day-at-the-grind

Hustle, Son

It feels great to finally air out all my personal baggage and be moving past it. But now there’s a huge canvas to start working on – my life.  I’ve recently gotten on top of the single dad scenario, moved through awkwardly-wonderful dating adventures, survived kidney failure, (early stages of) cancer and a brutal ACL/medial meniscus reconstruction, fought off lawsuits from crazy, litigious freaks, and rekindled my atrophying musical career. What comes next? I guess it’s time to hustle, son.

Fortunately the hustle is something I’ve always done pretty well (when not spinning wheels in severe trauma or healing mode, natch). I’ve been thinking a lot lately about how to structure my life and move forward without losing sight of all the lessons I’ve learned.  If your life is in chaos and you want to move through it – I’ve got some thoughts to consider.  Having spent years on the road both as a touring musician and press mouthpiece, as well as in offices as a product manager and content strategist, my perspective is sharpened to work with lives of all varieties.  Read forth and soak up the insight gained from years of skinned knees and bumped foreheads, good people.

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6 tips to boost your productivity

6 Habits Guaranteed to Boost Your Productivity

I was a really disorganized kid. My room looked like a war zone, my internal clock was always about 30 minutes late, and my life was a series of minor emergencies strung together by random chance. I spent so much time trying to keep up with my day-to-day responsibilities that my bigger life goals seemed completely out of reach.

By the time I hit my twenties, the frustration of always feeling behind and overworked reached a breaking point, so I started searching for a solution. What I found were countless productivity philosophies and tools that promised to organize my life.

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5 business skills beyond the degree

5 Business Skills You Need – Beyond the Degree

Is a traditional college degree enough to compete in today’s workforce? A recent Today.com article suggests that potential employers aren’t just looking for targeted skills. They want a broad set of skills that reach beyond your job-specific role into business, analytical, and interpersonal areas. Being an expert in your particular field of knowledge is critical—but here are 5 complementary skills that potential employers also consider valuable.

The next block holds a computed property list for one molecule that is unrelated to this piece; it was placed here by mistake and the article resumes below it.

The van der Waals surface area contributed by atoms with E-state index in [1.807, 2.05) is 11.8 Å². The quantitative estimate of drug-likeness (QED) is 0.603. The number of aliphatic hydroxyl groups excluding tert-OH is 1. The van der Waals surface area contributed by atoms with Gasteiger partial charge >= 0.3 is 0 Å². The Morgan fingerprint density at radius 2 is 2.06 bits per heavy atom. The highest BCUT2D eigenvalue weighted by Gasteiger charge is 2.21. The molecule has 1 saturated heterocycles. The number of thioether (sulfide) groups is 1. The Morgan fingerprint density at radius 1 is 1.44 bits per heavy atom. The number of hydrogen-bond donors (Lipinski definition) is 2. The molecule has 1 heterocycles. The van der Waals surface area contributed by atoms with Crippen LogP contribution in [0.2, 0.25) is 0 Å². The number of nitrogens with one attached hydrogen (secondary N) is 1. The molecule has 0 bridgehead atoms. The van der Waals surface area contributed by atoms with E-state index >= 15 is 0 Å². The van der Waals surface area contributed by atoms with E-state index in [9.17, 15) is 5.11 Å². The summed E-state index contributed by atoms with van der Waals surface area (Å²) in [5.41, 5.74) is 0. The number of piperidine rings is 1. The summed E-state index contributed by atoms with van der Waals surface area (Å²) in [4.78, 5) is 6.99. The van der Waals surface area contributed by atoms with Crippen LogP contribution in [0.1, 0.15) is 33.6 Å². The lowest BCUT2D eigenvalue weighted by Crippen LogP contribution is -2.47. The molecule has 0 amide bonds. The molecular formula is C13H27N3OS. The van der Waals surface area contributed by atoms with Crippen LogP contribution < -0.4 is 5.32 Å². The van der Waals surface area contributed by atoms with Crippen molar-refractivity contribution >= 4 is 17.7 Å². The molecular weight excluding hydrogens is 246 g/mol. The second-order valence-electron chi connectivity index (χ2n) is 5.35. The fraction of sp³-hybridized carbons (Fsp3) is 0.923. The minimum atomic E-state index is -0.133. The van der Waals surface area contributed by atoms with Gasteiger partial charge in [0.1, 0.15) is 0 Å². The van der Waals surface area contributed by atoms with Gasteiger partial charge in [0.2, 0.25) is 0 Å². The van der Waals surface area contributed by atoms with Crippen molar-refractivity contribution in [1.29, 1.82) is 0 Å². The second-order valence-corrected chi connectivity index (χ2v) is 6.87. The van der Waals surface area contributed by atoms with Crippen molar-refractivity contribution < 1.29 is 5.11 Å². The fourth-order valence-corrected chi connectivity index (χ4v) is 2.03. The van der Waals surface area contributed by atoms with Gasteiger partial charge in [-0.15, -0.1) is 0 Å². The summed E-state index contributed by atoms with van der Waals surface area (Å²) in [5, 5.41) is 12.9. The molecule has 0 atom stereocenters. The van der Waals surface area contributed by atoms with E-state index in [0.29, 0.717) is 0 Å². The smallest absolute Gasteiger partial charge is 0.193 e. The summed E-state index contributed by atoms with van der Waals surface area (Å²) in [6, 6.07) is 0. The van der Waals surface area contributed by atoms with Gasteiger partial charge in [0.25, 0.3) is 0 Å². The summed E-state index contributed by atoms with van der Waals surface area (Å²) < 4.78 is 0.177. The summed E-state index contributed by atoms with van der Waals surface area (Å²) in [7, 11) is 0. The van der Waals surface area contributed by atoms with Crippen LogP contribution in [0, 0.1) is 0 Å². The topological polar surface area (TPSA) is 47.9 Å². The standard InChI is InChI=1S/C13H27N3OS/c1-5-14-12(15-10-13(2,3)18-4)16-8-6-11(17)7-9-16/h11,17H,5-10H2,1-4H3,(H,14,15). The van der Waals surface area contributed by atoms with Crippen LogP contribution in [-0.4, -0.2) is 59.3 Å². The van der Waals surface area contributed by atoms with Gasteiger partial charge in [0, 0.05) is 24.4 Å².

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Personal productivity.

From DayRunners to Franklin Planners to Palm Pilots, Handspring Visors, Android and iOS phones and tablets and more, I’ve regularly pushed the boundaries of the tools I had on hand to make organizing my life as minimal and frictionless as possible.  However, the basics of personal productivity transcend technology- and are much more about routine and discipline.  Without discipline and consistency, any productivity strategy will fail.  Here’s the simple tactics I use to keep life on the rails – whether on paper or electrons – and how you can do the same for your own life.

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Simplification

While making coffee and preparing for our Sunday this morning and absent-mindedly tap/swiping my way through my email inbox on my iPad, I realized that my regular routines these days are almost diametrically-opposed to how they were just a year ago. In a nutshell, I haven’t ‘sat down at a keyboard’ in almost 6 months now, at least at home. I have three laptops – only one of which sees any action and it’s when I fire it up – like a desktop machine – each day at work, and then put it to sleep when I leave. Only rarely is it undocked for meetings in favor of the aforementioned iPad, and even those moments are further apart and fewer than ever before.

What’s changed? Unconscious simplification. I never intended an iPad to be my main computing device, but by nature of it’s rather innocuous and carry-friendly footprint it’s weaseled its way into my life quite definitively. Although there’s still professional recording, video editing and a handful of tasks that still need the extra beef of a full-blown computer, even those tasks – up to a certain point – have become manageable on a tablet today, and what was hopeful curiosity a year ago has become convenient reliability in recent weeks.

My old arguments against a tablet-based life usually revolved around power (the processors and display weren’t beefy enough for real work) and a mix of ergonomics and efficiency (virtual keyboards, to be frank, just never work as well or allow you to work as fast as real keys on a real alphabetic or musical keyboard, not to mention all the reasonably-good audio interfaces aren’t generally compatible with iOS devices).

What made the difference?

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